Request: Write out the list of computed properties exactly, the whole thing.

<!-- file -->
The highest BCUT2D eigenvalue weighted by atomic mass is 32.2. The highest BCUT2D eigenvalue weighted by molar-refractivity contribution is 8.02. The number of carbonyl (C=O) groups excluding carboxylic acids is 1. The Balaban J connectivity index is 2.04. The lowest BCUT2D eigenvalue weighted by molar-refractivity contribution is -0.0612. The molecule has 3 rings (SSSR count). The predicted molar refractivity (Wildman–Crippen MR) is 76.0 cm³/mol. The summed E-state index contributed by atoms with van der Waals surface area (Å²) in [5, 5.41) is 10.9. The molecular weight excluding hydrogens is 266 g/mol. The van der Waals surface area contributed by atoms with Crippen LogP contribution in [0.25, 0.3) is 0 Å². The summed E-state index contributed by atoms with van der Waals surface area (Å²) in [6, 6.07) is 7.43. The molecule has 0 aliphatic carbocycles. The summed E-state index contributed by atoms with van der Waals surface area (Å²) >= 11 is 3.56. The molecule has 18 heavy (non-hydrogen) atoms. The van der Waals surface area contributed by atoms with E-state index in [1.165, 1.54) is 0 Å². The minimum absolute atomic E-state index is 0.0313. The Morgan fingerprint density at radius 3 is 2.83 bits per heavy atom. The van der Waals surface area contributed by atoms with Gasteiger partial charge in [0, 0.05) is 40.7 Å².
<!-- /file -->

The highest BCUT2D eigenvalue weighted by atomic mass is 32.2. The highest BCUT2D eigenvalue weighted by molar-refractivity contribution is 8.02. The number of carbonyl (C=O) groups excluding carboxylic acids is 1. The Balaban J connectivity index is 2.04. The lowest BCUT2D eigenvalue weighted by molar-refractivity contribution is -0.0612. The molecule has 3 rings (SSSR count). The predicted molar refractivity (Wildman–Crippen MR) is 76.0 cm³/mol. The summed E-state index contributed by atoms with van der Waals surface area (Å²) in [5, 5.41) is 10.9. The molecular weight excluding hydrogens is 266 g/mol. The van der Waals surface area contributed by atoms with Crippen LogP contribution in [0.25, 0.3) is 0 Å². The summed E-state index contributed by atoms with van der Waals surface area (Å²) in [6, 6.07) is 7.43. The molecule has 0 aliphatic carbocycles. The summed E-state index contributed by atoms with van der Waals surface area (Å²) >= 11 is 3.56. The molecule has 18 heavy (non-hydrogen) atoms. The van der Waals surface area contributed by atoms with E-state index in [1.165, 1.54) is 0 Å². The minimum absolute atomic E-state index is 0.0313. The Morgan fingerprint density at radius 3 is 2.83 bits per heavy atom. The van der Waals surface area contributed by atoms with Gasteiger partial charge in [0, 0.05) is 40.7 Å².